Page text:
He is the recipient of the David Sarnoff Gold Medal (1991), the National Association of Broadcasters (NAB) Television Engineering Achievement Award (1993), and the SMPTE Progress Gold Medal (2003) for contributions to the development of digital television technology. He also received the New York Academy of Sciences Mayor's Award for Excellence in Science and Technology (1993) for contributions to the development of digital imaging technology in the fields of medical imaging and television. His contributions to international standards in digital communications have been recognized by the International Broadcasting Convention (IBC) John Tucker Award, (1995), the Australian Broadcasting Authority (1996), and the Institute of Electrical and Electronic Engineers (IEEE) Charles Proteus Steinmetz Medal (2001).
Various aspects of his contributions have been recognized with Technical Emmy Awards from The National Academy of Television Arts and Sciences (NATAS): in the NATAS 1982-1983 award cycle, the European Broadcasting Union (EBU), ITU, and SMPTE were recognized with EMMYs for the 4:2:2 component digital television standard; in the 1989-1990 award cycle, Panasonic was recognized with an EMMY for its development of the MARC Automatic/Robotic Record/Playback Video technology for Large Libraries that was based on Baron’s design for the NBC ARPS (Automated Record/Playback System); and in the 1991-1992 award cycle, CBS was recognized with an EMMY for the Vidifont. In the 2007-2008 award cycle, NATAS recognized the work of the ATSC with an EMMY statuette.
Mr. Baron is a past-president of SMPTE. He also served two terms as SMPTE Engineering Vice President with responsibility for supervising approximately 100 projects and approximately 600 professionals involved in developing U.S. and international technical standards. As SMPTE Engineering Vice President, he rewrote the Administrative Practices of the Society related to development of standards, reducing the minimum time to approve a standard from 2-1/2 years to 6 months while still meeting ANSI, IEC, ISO, and ITU requirements.
He has been elected an Honorary Member and Fellow of the SMPTE, an Honorary Member and Fellow of the Royal Television Society (UK), a Fellow of the IEEE, and a Fellow of the British Kinematograph Sound and Television Society (BKSTS).
Mr. Baron has presented or published more than 125 papers on various subjects dealing with real-time computer generated graphics, digital image processing, automation and related issues. He is coauthor (with Prof. Mark I. Krivocheev of the Radio Research Institute in Moscow) of the book "Digital Image and Audio Communications: Toward a Global Information Infrastructure." His formal education includes BSEE and MSEE degrees from New York University.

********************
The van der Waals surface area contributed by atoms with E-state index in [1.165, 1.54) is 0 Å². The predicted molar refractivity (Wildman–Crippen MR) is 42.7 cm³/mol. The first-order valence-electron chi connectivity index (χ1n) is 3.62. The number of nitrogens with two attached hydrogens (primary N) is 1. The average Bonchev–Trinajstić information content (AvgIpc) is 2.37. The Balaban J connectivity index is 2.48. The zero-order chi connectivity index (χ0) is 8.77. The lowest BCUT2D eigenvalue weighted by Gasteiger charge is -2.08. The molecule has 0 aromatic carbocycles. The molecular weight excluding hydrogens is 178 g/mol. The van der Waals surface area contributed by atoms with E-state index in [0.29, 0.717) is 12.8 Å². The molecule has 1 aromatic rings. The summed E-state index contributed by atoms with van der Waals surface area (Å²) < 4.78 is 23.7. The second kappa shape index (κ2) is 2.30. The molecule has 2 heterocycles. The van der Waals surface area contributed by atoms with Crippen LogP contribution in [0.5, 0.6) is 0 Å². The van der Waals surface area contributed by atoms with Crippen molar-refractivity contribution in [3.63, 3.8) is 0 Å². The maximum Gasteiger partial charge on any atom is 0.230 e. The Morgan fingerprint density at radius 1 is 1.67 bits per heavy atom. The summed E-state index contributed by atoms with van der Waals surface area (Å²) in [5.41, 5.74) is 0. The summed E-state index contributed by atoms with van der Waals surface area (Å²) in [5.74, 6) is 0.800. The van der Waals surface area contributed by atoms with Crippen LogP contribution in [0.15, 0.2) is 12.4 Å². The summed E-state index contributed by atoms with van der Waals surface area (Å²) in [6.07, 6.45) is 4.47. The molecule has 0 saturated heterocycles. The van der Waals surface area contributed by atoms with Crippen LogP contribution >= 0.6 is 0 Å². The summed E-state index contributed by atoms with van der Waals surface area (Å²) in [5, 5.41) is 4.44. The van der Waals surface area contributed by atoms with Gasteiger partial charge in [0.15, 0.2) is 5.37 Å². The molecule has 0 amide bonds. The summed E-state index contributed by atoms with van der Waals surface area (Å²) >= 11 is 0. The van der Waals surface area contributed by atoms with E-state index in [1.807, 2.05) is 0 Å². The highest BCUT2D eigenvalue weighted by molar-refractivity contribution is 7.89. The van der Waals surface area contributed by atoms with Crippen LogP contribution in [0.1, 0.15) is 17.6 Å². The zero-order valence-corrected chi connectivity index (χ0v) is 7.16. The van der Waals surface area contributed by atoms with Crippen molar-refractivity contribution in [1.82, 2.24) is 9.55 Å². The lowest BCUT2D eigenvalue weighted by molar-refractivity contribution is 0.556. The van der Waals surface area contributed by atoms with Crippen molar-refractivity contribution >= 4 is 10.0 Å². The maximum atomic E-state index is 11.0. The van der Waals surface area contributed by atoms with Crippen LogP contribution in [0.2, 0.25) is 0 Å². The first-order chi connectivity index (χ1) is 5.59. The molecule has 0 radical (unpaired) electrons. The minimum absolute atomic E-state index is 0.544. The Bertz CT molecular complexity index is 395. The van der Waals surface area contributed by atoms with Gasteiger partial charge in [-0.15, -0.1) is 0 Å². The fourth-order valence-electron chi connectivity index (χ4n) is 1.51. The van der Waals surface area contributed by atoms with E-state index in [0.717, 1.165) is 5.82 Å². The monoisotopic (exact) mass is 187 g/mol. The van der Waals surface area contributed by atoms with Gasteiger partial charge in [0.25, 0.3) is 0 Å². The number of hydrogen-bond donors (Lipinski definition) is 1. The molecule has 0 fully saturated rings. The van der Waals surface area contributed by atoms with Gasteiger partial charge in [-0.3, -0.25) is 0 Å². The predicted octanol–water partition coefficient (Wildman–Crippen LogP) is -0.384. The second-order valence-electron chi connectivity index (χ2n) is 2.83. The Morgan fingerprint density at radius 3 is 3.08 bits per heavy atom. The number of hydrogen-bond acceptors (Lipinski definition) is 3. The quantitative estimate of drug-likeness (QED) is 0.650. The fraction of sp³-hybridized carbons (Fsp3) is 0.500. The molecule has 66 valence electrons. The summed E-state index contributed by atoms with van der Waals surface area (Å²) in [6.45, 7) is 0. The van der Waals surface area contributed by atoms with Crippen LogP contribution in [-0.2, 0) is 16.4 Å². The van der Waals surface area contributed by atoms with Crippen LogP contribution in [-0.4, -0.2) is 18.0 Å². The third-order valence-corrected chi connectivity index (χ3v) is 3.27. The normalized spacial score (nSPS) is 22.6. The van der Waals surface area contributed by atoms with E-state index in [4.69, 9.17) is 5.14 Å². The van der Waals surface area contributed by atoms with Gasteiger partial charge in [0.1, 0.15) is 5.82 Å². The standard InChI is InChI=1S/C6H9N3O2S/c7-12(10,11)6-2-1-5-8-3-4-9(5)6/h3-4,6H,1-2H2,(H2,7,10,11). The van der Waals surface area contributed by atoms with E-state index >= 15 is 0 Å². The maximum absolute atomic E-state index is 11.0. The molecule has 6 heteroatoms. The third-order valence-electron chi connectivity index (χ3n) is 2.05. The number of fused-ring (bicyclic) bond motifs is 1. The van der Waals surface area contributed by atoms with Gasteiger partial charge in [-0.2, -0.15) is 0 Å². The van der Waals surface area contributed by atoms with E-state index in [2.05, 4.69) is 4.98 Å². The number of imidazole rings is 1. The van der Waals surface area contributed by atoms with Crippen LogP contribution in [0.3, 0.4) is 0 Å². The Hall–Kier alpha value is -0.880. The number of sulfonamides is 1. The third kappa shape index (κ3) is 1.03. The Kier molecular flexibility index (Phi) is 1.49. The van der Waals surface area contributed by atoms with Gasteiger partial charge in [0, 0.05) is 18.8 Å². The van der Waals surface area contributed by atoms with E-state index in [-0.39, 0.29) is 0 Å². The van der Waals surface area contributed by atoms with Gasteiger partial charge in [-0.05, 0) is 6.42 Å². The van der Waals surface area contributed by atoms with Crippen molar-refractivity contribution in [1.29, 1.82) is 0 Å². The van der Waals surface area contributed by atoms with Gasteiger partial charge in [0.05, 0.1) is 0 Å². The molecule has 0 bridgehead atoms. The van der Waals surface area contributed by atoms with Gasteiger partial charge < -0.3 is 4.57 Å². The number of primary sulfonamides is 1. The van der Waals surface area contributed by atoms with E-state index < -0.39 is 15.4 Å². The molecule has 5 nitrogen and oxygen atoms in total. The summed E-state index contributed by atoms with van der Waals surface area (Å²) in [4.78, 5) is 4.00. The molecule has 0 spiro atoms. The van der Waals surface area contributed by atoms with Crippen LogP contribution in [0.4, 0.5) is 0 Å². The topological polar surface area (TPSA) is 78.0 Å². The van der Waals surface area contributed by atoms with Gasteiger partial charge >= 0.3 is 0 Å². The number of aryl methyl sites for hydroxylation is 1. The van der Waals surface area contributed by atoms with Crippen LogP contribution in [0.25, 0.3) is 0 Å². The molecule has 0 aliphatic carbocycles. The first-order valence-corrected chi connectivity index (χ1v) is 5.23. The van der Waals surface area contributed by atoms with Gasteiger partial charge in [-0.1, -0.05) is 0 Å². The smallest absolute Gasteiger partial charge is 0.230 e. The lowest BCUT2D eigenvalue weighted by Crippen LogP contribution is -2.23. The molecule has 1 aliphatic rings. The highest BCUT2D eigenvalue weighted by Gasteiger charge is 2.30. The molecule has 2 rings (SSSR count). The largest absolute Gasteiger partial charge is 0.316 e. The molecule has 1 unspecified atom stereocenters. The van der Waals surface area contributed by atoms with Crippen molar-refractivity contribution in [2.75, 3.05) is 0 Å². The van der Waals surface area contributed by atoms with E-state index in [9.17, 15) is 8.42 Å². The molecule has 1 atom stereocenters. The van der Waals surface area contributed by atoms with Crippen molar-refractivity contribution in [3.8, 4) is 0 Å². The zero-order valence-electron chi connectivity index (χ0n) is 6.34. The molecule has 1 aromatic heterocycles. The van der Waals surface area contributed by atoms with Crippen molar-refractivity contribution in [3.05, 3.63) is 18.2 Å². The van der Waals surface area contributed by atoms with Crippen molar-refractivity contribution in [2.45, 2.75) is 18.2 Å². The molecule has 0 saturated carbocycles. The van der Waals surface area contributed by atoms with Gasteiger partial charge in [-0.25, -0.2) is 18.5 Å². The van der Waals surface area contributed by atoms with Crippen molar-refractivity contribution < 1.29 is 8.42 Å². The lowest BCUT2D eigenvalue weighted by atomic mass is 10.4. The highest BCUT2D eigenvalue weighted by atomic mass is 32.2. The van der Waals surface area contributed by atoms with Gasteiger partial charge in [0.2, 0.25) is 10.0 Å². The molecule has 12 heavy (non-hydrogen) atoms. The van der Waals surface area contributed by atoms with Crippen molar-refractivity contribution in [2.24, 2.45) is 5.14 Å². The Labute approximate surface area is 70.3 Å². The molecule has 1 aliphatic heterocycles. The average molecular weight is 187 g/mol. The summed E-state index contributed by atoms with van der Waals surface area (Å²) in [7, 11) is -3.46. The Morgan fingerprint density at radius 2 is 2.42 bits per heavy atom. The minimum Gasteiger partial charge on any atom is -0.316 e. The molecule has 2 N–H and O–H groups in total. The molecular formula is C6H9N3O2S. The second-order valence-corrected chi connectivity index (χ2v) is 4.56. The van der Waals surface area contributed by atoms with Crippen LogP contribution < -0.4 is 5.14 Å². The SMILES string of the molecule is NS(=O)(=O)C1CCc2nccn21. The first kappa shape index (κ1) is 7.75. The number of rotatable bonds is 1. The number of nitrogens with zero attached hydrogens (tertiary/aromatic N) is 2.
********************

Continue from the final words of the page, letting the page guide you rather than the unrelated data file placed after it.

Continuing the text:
Mr. Baron resided in Stamford, Connecticut from 1965 through 1998. During the 1980's he served as chairman of the Stamford Police Commission.
IEEE Global History Network (IEEE-GHN) First-Hand Histories
In 2008, Mr. Baron was contacted by Dr. John Vardalas, History Center Outreach Historian, to write a First-Hand History about the invention in 1966 of the Vidifont, the first electronics graphics generator used in television production. As a result of that discussion, he was asked to write two other articles, adding the topics of the development of the 4:2:2 component digital television standard and his work as chair of the ITU committee developing agreements on digital television broadcasting.
In 2010, the IEEE published in its monthly journal (IEEE Spectrum) an article about a recent discovery by GE and Siemens that allowed for X-ray dosage reduction. This “new” discovery of 2010, as described, duplicated his work in medical imaging of 30 years before. He wrote a note to the editor of Spectrum describing his work. The letter was deemed too long to publish, but it resulted in a request for a fourth First-Hand History article.
The four First-Hand Histories, in the order written, are:
1. “Inventing the Vidifont: the first electronic graphics generator used in television production,” IEEE History Center, 11 December 2008.
2. “The Foundation of Digital Television: The Origins of the 4:2:2 Component Digital Television Standard,” IEEE History Center, 13 December 2008.
3. “Digital Terrestrial Television Broadcasting (DTTB) Standards,” IEEE History Center, 14 December 2008.
4. “Applying digital television technology to medical imaging = x-ray dosage reduction and non-invasive angiography,” IEEE History Center, 05 September 2010.